Yemen: An Outsider’s Perspective

With such emphasis on terrorism, it is understandable as to why “Yemen: the national security threat” is the most regurgitated perspective of Yemen.

yemen-terrorismIf you were to ask a stranger on the street, “what do you think of Yemen?” assuming that the respondent did not mistake your question for “what do you think of ‘Ye-man’ – a Jamaican accent on ‘yes man,’” the response would likely refer to either one of three issues: terrorism, poverty or Chandler Bing’s infamous escape to Yemen on the sitcom Friends.

Before we continue, I must admit that I have not conducted such a survey but rather experience teaches me that the topics individually reflect the three different but overwhelming perspectives of Yemen that outsiders tend to hold of the country.

Let me explain.

I rank terrorism as the most highly Yemen-associated topic because Yemen is unfortunately home to al-Qaeda in the Arabian Peninsula. Commonly referred to as “AQAP,” this franchise of al-Qaeda has been labeled as the “most active” by the US since its emergence in 2009. Operating in relative lawlessness, AQAP has managed to grab world attention by its attempted attacks including Umar Farouk Abdulmutallab or the so-called “Christmas Day bomber” incident.

So much so that even in the recent State of the Union address, President Obama identified Yemen as one of the territories his administration deploys drones to combat al-Qaeda. But while on the topic of drones, it is worth mentioning that they do not always kill terrorists, sometimes they kill a wedding convoy of 13 innocent people, as one did last month in Yemen. Thus, with such emphasis on terrorism, it is understandable as to why “Yemen: the national security threat” is the most regurgitated perspective of Yemen.

Although terrorism and poverty are arguably interlinked (i.e. poverty being one of the many causes of terrorism), I believe that “poverty” as a topic associated with Yemen justifies its own mention. This because it is hard to find any material on Yemen which does not reference the country as “the poorest in the Arab World.” This is often partnered with a subsequent sentence comparing Yemen’s relative poverty to its neighbors opulence of oil wealth.

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And yes it is true that at least half of all Yemenis are food secure (10 million people)

But Yemen, one of the world’s oldest civilizations and more importantly, the birthplace of coffee itself (side note: the Mocha you love so much is actually a name-sake of the Yemeni port of Mocha from which coffee was first exported) has so much more to offer to the world. Indeed, the poverty issue which is so often referred to is never really explained; reporters do not emphasize why and how the poverty occurred.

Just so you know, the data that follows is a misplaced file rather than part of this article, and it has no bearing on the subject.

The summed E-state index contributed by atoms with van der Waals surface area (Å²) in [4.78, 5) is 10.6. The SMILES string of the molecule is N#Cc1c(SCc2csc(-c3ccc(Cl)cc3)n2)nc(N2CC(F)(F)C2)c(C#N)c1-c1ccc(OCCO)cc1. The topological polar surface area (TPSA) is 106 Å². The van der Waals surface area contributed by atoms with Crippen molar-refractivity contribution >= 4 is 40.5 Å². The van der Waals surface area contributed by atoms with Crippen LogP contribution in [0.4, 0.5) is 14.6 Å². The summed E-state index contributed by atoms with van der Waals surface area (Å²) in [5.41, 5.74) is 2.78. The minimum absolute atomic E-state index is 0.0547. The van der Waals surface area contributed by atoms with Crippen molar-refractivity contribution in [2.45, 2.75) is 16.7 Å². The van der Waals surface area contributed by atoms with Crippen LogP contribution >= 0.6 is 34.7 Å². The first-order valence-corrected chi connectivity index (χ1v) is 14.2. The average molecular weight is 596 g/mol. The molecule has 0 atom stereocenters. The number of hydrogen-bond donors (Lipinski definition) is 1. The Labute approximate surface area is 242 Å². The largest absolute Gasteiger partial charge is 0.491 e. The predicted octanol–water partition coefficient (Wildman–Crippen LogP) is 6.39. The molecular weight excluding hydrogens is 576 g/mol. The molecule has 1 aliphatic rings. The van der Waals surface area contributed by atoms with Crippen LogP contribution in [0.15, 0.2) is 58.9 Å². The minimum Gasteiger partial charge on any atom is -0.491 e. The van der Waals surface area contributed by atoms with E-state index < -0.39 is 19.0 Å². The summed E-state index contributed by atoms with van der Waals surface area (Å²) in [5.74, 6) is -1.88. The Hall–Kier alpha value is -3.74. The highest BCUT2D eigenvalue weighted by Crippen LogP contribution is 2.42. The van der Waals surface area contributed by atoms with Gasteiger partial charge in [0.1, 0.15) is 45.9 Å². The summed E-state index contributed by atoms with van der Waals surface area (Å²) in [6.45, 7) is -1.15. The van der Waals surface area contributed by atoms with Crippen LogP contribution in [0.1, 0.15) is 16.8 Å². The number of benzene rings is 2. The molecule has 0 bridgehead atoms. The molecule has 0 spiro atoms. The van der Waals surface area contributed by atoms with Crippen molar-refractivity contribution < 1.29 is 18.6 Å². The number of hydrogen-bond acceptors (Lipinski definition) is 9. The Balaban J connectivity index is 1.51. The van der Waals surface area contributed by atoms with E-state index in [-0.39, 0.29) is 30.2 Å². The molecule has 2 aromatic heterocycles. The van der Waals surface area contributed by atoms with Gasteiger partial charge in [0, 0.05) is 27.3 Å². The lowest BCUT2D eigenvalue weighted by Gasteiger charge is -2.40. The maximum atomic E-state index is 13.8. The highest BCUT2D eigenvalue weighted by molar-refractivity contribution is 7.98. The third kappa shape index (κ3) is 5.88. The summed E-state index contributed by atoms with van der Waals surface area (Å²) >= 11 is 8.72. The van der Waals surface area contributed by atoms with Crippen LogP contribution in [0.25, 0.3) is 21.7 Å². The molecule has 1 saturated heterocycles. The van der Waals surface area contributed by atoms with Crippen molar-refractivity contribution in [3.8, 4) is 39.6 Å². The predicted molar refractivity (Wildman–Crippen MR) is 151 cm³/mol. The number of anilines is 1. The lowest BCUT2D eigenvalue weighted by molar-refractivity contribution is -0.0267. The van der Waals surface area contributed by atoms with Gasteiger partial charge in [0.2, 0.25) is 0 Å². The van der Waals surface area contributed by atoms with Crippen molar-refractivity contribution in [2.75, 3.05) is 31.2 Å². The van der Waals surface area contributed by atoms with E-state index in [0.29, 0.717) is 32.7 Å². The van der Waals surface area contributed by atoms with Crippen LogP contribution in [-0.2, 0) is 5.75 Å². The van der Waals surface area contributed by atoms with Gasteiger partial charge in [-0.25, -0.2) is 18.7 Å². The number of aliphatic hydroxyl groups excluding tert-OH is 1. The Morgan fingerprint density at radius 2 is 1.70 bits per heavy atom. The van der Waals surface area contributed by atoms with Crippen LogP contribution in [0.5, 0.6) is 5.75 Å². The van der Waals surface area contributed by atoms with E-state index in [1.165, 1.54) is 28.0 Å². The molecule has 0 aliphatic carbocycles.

They make little or no mention to 33 years of economic mismanagement by the former strongman Ali Abdullah Saleh, who for the most part considered state coffers as his own bank balance. Reporters make no mention of the Yemeni entrepreneurial spirit which saw Yemeni traders go as far Malaysia and Kenya. Or as short as Saudi Arabia, only to be kicked-out by the hundreds of thousands at the whim of the Saudi government. Nonetheless, my point is clear; give a Yemeni an opportunity and they will succeed. And if any editors are reading this, give it a rest with the “poverty” line – its overused, counterproductive and makes it seem like your story lacks depth.

Now to the light-hearted bit: Chandler’s escape to Yemen

Chandler Bing was a leading character on the 90’s popular Friends sitcom. In one episode he invents a story about his company transferring him to Yemen in order to escape from his high-pitched ex-girlfriend, Janice. To which his dim-witted best-friend, Joey famously responds “Oh, good one! And “Yemen,” that actually sounds like a real country!” And this is the point I am trying to make: Before terrorism or even poverty, many outsiders had not even heard of Yemen. In fact many presumably still do not – and arguably, this is saddest part of all.

Omar Mashjari is British-Yemeni writer and Law student. He recently graduated with a First Class Honors degree in Law from the University of Liverpool . Omar writes for the Huffington Post and other outlets, specializing in Arab and Yemeni politics post-“Arab Spring.”